I agree with most of what KerrAvron2055 said, especially with the "shield wall" vs. "scattered film-duels". Side note: if you moved way further back in history (early bronze age), before tight shield-wall formations became a thing, it might be quite interestingly different though! I'm going to go with the percentages you gave for the general population (1 in 20 and 1 in 10,000, resp.), but I imagine that these people would be more likely to end up in the army, so these percentages could go up quite significantly. I imagine that 1 in 5 and 1 in 1000 is not a very unrealistic guess!
These "superhumans" would certainly change the tactics used. Several options arise in my head. Thinking this way: the major jobs of a spearman in a battle would be to harass the enemy directly opposite, defend themselves and their comrades immediately left and right, and to look for openings in enemy formations diagonally. If your army has 5% +10s, you could put, say, 4 rows of infantry, where every 5th in the front row is a superhuman - he can easily defend himself and 2 people on each side, while dealing some good strikes into the opposing line. If your enemy doesn't have any +10s in their formation, they can have 20 rows and will still lose.
Or some other general can have a completely different idea - why not combine the 5% of your +10s into an elite unit (possibly with the +20s on corners or the spearhead), which would have no trouble outflanking the enemy formation and smashing their flanks, very likely causing the army to rout!
OK, you might say, but large-scale battles were rather rare. Most fighting was done in sieges and small-ish skirmishes (KerrAvron2055 mentions this in his answer). Well, one of the major uses of heavy cavalry, such as medieval knights, is exactly that - skirmishes! They would keep bothering, annoying and weakening the enemy force as it marches, tries to get some food or firewood, very much a wolf-pack hit-and-run tactics. So why don't make your 5% +10s an elite cavalry unit with the best horses you can get your hands on, to just never give your enemy a moment of peace, kill their lumber parties, attack their supply wagons, crush any smaller detachments, and just disappear in a cloud of dust when being overpowered?
Similarly with sieges. I agree that "Special individuals... are not powerful enough to sally forth and break through a besieging army." But when you have a besieged city with, say, 1000 defenders, then you can make a sortie with a unit of 50 elite heavy cavalry, and even though they likely won't make a dramatic breakthrough, they might be able to inflict some solid damage to the enemy army - which is often not in a great shape to start with! On the besieging side, you probably wouldn't see a +10 unit charging with ladders only to be shot down, but they could still either 1) spearhead any attack after ramming the gate / putting up towers / breaching the walls or 2) exploit any stratagem of war such as infiltrating the castle/city as civilians or sneak in via a path open by a spy on the inside.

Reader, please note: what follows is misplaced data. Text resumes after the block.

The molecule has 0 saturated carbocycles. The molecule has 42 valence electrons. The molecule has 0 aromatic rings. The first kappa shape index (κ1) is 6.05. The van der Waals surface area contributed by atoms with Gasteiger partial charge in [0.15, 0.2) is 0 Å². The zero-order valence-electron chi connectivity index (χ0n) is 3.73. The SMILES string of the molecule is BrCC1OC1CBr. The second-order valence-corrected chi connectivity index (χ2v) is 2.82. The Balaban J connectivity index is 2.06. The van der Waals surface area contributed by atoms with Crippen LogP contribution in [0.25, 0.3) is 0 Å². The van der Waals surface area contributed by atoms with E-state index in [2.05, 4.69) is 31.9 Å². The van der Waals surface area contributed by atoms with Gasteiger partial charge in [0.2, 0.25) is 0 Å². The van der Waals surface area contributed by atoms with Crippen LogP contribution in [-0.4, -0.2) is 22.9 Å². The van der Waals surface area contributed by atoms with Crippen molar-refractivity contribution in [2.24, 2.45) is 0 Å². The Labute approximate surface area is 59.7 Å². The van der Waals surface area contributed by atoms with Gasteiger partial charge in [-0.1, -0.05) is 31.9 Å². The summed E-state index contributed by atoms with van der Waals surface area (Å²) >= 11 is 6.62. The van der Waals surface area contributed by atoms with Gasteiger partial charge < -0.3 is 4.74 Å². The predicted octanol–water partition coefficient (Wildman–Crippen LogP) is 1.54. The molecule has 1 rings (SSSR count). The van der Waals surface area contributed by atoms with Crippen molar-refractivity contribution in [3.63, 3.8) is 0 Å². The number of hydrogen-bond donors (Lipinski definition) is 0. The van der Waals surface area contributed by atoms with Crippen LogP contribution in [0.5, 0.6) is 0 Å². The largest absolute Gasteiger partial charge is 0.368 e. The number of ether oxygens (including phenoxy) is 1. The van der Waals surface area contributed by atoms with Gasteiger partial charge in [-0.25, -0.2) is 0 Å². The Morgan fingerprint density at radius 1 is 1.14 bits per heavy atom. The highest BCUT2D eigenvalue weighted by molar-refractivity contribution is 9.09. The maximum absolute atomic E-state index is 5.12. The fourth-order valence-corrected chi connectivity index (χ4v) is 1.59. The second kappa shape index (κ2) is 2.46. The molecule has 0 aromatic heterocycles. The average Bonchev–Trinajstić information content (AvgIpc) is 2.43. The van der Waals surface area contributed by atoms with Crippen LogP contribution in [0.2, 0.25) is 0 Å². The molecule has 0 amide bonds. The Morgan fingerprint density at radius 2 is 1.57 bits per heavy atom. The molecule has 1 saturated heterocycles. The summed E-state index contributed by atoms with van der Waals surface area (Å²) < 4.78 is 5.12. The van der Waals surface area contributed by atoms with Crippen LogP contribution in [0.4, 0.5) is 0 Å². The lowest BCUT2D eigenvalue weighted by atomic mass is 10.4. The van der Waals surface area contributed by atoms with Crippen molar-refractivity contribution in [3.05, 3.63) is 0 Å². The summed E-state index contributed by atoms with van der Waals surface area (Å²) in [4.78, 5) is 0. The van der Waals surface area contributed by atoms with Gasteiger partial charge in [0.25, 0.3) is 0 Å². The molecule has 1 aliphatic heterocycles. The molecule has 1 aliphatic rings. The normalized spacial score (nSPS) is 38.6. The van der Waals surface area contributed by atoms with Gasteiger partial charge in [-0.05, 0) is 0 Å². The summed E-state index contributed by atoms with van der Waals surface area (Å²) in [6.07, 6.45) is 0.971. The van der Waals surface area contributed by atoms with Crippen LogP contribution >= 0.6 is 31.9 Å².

Anyway, my point was that beyond this simple "mix or split" decision there are an infinite number of alternatives, and a good tactician might use one or another based on the circumstances - it would definitely change the scene noticeably.
NOTE: This was all assuming that both parties would have a similar proportion of these superhumans. In case one side did have them (5% +10s and a handful of +20s in a large-ish army) and the other side didn't, there might not even be all that many fights happening! Are you going to go in a war with a power whose front line you can't break through in a battle and where you can expect at any time having one of both of your flanks smashed with ease? If you are - your soldiers won't be very happy to fight for you. Think of a "weapon push" (can't find a good link, can only recommend Murray's War Games - when your opponent has superior equipment, your troops are less likely to fight and more likely to run or surrender), but with "weaponised" superhumans. Reputation can do A LOT - think Swiss pikemen, which could march at you in a way to make soldiers run even before any physical contact happened, or Hussite rebels with their enemies taking flight upon just hearing their battle hymn.